My search lead me to the University of West Florida Website that did a nice job of describing Authentic Performance Tasks ( and as did other web pages it suggested using rubrics to measure performance tasks. The website suggested going to a link to Rubistar ( ) to help create exemplary rubrics quickly. I tried the free website and it was very user friendly. I see now that several others also cited this page. I also found another site that had a sample rubric used for portfolios ( ). Christi W-G

I feel I can search and search for authentic performance task rubrics and ideas. There is a ton out there to look at and try to attach to your own lessons. The most productive way to assess your students is to create your own rubrics to align learning to assessment outcomes from your essential questions. I have explored many sites only to find that bits and pieces of each can be used in my classroom. The site I have attached has rubrics that include language that can be used in my classroom with my students. This site has some language that may be useful in my classroom this coming fall. The sites above that other teachers in our class also includ possibilities for use next year. I believe that many of these examples can be useful.....if aligned with big ideas in units taught in my own classroom. - Dan P.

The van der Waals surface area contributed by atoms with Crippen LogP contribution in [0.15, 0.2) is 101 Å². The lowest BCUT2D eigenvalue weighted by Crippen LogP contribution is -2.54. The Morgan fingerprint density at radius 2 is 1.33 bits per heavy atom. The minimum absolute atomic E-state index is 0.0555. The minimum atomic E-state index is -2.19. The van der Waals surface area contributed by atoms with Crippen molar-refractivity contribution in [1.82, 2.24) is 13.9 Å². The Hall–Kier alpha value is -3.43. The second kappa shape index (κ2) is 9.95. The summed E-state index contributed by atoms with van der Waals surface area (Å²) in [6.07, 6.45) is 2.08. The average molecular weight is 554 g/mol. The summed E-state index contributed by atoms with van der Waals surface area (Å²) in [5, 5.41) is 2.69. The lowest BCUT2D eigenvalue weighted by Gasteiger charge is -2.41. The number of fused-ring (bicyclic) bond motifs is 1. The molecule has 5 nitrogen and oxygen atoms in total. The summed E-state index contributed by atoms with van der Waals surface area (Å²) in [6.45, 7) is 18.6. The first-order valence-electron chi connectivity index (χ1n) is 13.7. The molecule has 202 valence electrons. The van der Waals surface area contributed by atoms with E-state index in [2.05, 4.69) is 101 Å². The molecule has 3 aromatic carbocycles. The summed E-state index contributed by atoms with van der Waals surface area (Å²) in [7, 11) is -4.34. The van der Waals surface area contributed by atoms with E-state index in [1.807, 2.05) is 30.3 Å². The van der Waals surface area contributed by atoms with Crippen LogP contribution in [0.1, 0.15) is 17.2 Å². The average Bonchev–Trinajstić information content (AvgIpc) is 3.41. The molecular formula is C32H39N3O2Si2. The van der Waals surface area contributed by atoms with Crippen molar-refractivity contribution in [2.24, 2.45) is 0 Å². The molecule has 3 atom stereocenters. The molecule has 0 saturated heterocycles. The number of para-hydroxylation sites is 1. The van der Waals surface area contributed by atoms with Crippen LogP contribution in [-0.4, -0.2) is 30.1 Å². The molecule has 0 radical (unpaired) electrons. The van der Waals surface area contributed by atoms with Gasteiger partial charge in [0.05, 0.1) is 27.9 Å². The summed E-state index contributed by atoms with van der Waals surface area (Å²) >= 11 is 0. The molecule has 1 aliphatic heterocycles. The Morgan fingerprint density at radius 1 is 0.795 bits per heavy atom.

One of the drawbacks of posting later is that there really aren't any original sites left for me to mention. I used quite a bit for writing in my fourth grade classroom a few years ago. What I liked about it was that there were many resources ready-to-go- so that as a teacher I didn't have to reinvent the wheel. There are mentor papers, diagrammed writing samples for visual aide, graphic organizers, and checklists. I never really explored the resources in areas other than writing, so I cannot really speak to them. What I've used lately (in the area of writing) is that we examine the KUDs from the CAP document first so that we are clear about what students are to gain from a particular genre. Then, we've worked in teams to create rubrics for units that we've planned together. We have agreed that not every genre will assess every writing trait, so most of the discussion with teams has focused around what traits and KUDs are specific to the genre at hand. To my knowledge, individual teachers and teams are using different writing samples to assess. In other words, we don't have all of fourth grade administer a particular prompt at the same time. To be honest, I can't say that I've ever thought this was easy in Jeffco or outlined. We've come a long way in our district in other contents, but writing hasn't really ever had a district-wide assessment since Jeffco Writes or short constructed repsonses on Acuity and CSAP. There hasn't been any ongoing assessment of writing systemically. I would hope that all teachers are doing writing conferences and having students produce writing samples, but again this is up to individual teachers as to how, when, and why to do this. I'd like to see us create rubrics and/or checklists using some of the sites mentioned here and begin to build a district-wide practice. At my school, I'd like to also find a way to really build in some professional development time for teachers to score writing together and have PST conversations specific to the area of writing. ~ Melanie D.